This morning a microscopic ladybird landed on my diary and for a while I watched my new little friend till he (well, it looked like a he, not that I could really see him, besides the missus would have been busy sprucing up their den) decided he’d had enough and flew away into the vastness of the office.

How entrancing and engrossing little creatures can be. The big ones may steal the limelight, but the small ones are just as fascinating and, being of somewhat small stature myself, I can’t help but admire them. There’s even a little five in Africa to rival their better known big counterparts: the sweet elephant shrew has a flexible trunk for searching out insects, the fearsome rhinoceros beetle hisses loudly when riled, the clever buffalo weaver bird follows its namesake feeding on insects it has just disturbed, the handsome leopard tortoise can live for up to 100 years, and the cunning ant lion digs a small pit where he lurks, waiting for unsuspecting for prey to fall in. What’s not to like?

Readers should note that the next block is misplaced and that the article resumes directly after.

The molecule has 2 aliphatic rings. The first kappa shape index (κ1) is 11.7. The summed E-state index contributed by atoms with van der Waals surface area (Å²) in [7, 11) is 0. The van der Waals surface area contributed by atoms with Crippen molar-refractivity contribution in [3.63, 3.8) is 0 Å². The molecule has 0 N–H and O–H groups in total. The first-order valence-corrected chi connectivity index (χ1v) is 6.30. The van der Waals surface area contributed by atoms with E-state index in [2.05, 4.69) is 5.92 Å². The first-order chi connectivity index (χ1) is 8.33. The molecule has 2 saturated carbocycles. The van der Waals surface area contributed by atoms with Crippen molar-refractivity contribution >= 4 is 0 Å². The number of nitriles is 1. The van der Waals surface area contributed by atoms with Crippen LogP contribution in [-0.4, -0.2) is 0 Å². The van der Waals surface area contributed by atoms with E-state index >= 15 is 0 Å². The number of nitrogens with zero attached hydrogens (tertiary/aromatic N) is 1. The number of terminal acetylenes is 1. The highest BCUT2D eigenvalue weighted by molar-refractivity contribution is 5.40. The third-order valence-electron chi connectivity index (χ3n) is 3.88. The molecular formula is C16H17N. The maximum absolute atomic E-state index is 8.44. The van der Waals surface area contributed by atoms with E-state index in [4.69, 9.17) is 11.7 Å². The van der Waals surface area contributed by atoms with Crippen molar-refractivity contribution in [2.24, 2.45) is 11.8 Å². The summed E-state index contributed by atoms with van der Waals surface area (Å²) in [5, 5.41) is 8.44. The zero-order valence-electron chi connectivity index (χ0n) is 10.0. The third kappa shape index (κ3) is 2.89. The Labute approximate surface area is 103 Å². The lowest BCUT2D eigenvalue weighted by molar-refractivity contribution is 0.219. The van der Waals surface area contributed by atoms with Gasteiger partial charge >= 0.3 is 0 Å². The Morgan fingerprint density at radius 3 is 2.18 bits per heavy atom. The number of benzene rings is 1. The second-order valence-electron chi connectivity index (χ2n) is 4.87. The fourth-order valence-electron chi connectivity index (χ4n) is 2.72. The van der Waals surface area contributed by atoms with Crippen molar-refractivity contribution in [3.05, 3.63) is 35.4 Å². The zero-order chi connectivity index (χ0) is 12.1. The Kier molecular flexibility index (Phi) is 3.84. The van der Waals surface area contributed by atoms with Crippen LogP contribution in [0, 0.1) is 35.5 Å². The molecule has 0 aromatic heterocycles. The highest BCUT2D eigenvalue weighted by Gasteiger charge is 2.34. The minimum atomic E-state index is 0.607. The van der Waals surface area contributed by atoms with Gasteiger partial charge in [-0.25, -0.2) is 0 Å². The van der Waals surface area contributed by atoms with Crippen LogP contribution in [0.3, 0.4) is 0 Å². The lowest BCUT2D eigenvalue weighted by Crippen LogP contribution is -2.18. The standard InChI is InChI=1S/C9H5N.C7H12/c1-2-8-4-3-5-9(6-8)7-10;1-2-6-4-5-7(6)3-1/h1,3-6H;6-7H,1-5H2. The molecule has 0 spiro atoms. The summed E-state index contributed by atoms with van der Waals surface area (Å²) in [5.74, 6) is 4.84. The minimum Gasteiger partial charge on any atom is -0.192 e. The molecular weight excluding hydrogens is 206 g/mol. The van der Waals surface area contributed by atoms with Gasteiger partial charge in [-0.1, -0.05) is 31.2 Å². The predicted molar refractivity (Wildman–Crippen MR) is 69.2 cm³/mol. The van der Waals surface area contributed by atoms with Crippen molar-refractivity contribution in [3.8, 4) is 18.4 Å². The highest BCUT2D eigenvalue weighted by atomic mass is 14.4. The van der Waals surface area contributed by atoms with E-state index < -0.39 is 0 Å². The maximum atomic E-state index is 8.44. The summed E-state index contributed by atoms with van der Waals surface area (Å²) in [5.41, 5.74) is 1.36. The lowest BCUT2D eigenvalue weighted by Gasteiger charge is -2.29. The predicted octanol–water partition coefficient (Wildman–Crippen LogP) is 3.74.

leopard-tortoise

leopard-tortoise

The creatures of the micro-cosmos are just as rich and varied as they larger cousins. Seek them out on a walk with your expert guide and share their world, if only for a few hours. It’ll be a real eye-opener!

But here’s a word of warning. Underestimate the small fellas at your peril and pause when you’re next tempted to swat a fly or squash an ant – they and their chums are quite capable of getting their own back, as Spike Milligan observed:

How teeny, teeny wee
Is the little tiny flea
One would think that one so small
Could do no harm at all
But all last night
In my hotel
He made me scratch
Like merry hell.